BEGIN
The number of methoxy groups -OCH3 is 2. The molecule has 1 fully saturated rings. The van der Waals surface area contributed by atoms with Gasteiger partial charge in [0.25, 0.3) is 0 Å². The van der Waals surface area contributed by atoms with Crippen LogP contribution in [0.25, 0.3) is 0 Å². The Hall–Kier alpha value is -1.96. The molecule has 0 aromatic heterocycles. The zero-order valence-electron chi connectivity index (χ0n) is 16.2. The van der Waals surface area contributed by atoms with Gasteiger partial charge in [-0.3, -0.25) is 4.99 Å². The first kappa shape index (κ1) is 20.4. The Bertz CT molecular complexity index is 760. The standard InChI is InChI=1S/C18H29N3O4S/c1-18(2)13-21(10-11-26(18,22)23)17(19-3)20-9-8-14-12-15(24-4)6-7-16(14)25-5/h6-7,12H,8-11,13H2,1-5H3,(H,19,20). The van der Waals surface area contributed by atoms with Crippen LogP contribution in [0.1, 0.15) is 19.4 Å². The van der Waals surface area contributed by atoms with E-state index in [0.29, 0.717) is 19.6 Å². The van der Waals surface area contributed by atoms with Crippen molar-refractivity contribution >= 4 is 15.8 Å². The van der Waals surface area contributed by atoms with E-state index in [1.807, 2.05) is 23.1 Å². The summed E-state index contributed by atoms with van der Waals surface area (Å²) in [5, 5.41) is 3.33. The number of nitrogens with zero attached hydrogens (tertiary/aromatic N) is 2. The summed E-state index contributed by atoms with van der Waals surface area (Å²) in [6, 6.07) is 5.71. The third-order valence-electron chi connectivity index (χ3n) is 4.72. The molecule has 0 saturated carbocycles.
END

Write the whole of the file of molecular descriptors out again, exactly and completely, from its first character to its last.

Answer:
The number of methoxy groups -OCH3 is 2. The molecule has 1 fully saturated rings. The van der Waals surface area contributed by atoms with Gasteiger partial charge in [0.25, 0.3) is 0 Å². The van der Waals surface area contributed by atoms with Crippen LogP contribution in [0.25, 0.3) is 0 Å². The Hall–Kier alpha value is -1.96. The molecule has 0 aromatic heterocycles. The zero-order valence-electron chi connectivity index (χ0n) is 16.2. The van der Waals surface area contributed by atoms with Gasteiger partial charge in [-0.3, -0.25) is 4.99 Å². The first kappa shape index (κ1) is 20.4. The Bertz CT molecular complexity index is 760. The standard InChI is InChI=1S/C18H29N3O4S/c1-18(2)13-21(10-11-26(18,22)23)17(19-3)20-9-8-14-12-15(24-4)6-7-16(14)25-5/h6-7,12H,8-11,13H2,1-5H3,(H,19,20). The van der Waals surface area contributed by atoms with Crippen LogP contribution in [0.1, 0.15) is 19.4 Å². The van der Waals surface area contributed by atoms with E-state index in [0.29, 0.717) is 19.6 Å². The van der Waals surface area contributed by atoms with Crippen molar-refractivity contribution >= 4 is 15.8 Å². The van der Waals surface area contributed by atoms with E-state index in [1.807, 2.05) is 23.1 Å². The summed E-state index contributed by atoms with van der Waals surface area (Å²) in [5, 5.41) is 3.33. The number of nitrogens with zero attached hydrogens (tertiary/aromatic N) is 2. The summed E-state index contributed by atoms with van der Waals surface area (Å²) in [6, 6.07) is 5.71. The third-order valence-electron chi connectivity index (χ3n) is 4.72. The molecule has 0 saturated carbocycles.